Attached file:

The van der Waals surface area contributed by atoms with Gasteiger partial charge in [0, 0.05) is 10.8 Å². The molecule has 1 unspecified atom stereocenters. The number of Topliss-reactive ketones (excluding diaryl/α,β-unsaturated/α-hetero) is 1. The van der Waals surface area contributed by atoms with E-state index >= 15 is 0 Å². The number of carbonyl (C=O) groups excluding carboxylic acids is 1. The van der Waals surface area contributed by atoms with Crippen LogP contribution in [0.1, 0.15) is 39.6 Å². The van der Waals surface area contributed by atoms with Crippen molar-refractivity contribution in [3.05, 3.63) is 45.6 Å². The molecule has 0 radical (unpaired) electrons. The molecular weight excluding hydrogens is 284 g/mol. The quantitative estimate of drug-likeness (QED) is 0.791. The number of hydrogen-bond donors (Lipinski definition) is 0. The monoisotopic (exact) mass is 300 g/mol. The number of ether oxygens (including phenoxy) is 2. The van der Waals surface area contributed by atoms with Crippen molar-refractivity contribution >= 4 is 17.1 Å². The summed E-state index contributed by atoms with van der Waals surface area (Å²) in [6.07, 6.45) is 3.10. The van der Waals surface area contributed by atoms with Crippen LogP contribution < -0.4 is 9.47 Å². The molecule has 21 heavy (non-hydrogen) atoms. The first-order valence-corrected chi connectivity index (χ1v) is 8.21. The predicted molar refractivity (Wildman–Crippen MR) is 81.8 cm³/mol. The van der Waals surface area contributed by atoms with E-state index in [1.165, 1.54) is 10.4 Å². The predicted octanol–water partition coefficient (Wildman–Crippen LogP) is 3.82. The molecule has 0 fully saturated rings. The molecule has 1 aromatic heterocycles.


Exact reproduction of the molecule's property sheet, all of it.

The van der Waals surface area contributed by atoms with Gasteiger partial charge in [0, 0.05) is 10.8 Å². The molecule has 1 unspecified atom stereocenters. The number of Topliss-reactive ketones (excluding diaryl/α,β-unsaturated/α-hetero) is 1. The van der Waals surface area contributed by atoms with E-state index >= 15 is 0 Å². The number of carbonyl (C=O) groups excluding carboxylic acids is 1. The van der Waals surface area contributed by atoms with Crippen LogP contribution in [0.1, 0.15) is 39.6 Å². The van der Waals surface area contributed by atoms with Crippen molar-refractivity contribution in [3.05, 3.63) is 45.6 Å². The molecule has 0 radical (unpaired) electrons. The molecular weight excluding hydrogens is 284 g/mol. The quantitative estimate of drug-likeness (QED) is 0.791. The number of hydrogen-bond donors (Lipinski definition) is 0. The monoisotopic (exact) mass is 300 g/mol. The number of ether oxygens (including phenoxy) is 2. The van der Waals surface area contributed by atoms with Crippen molar-refractivity contribution >= 4 is 17.1 Å². The summed E-state index contributed by atoms with van der Waals surface area (Å²) in [6.07, 6.45) is 3.10. The van der Waals surface area contributed by atoms with Crippen LogP contribution < -0.4 is 9.47 Å². The molecule has 21 heavy (non-hydrogen) atoms. The first-order valence-corrected chi connectivity index (χ1v) is 8.21. The predicted molar refractivity (Wildman–Crippen MR) is 81.8 cm³/mol. The van der Waals surface area contributed by atoms with E-state index in [1.165, 1.54) is 10.4 Å². The predicted octanol–water partition coefficient (Wildman–Crippen LogP) is 3.82. The molecule has 0 fully saturated rings. The molecule has 1 aromatic heterocycles.